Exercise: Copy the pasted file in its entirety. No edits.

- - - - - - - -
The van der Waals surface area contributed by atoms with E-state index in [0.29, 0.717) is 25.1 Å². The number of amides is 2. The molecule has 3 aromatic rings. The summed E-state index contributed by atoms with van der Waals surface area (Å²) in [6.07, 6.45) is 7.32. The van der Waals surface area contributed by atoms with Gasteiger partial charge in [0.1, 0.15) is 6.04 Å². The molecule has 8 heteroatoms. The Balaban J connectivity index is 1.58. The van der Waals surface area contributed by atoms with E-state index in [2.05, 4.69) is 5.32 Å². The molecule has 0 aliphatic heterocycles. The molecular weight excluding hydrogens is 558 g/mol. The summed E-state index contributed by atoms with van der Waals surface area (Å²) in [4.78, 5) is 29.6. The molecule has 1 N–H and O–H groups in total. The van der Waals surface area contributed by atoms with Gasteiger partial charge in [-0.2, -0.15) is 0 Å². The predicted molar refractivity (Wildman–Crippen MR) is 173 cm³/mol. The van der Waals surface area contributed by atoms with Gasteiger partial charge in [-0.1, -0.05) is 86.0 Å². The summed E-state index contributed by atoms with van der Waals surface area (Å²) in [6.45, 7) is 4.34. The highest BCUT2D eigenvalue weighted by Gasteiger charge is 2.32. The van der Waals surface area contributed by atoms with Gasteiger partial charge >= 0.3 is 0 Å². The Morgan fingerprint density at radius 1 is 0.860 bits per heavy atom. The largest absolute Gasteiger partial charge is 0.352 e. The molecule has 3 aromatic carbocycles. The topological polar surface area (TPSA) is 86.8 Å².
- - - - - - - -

The van der Waals surface area contributed by atoms with E-state index in [0.29, 0.717) is 25.1 Å². The number of amides is 2. The molecule has 3 aromatic rings. The summed E-state index contributed by atoms with van der Waals surface area (Å²) in [6.07, 6.45) is 7.32. The van der Waals surface area contributed by atoms with Gasteiger partial charge in [0.1, 0.15) is 6.04 Å². The molecule has 8 heteroatoms. The Balaban J connectivity index is 1.58. The van der Waals surface area contributed by atoms with E-state index in [2.05, 4.69) is 5.32 Å². The molecule has 0 aliphatic heterocycles. The molecular weight excluding hydrogens is 558 g/mol. The summed E-state index contributed by atoms with van der Waals surface area (Å²) in [4.78, 5) is 29.6. The molecule has 1 N–H and O–H groups in total. The van der Waals surface area contributed by atoms with Gasteiger partial charge in [-0.2, -0.15) is 0 Å². The predicted molar refractivity (Wildman–Crippen MR) is 173 cm³/mol. The van der Waals surface area contributed by atoms with Gasteiger partial charge in [-0.1, -0.05) is 86.0 Å². The summed E-state index contributed by atoms with van der Waals surface area (Å²) in [6.45, 7) is 4.34. The highest BCUT2D eigenvalue weighted by Gasteiger charge is 2.32. The van der Waals surface area contributed by atoms with Gasteiger partial charge >= 0.3 is 0 Å². The Morgan fingerprint density at radius 1 is 0.860 bits per heavy atom. The largest absolute Gasteiger partial charge is 0.352 e. The molecule has 3 aromatic carbocycles. The topological polar surface area (TPSA) is 86.8 Å².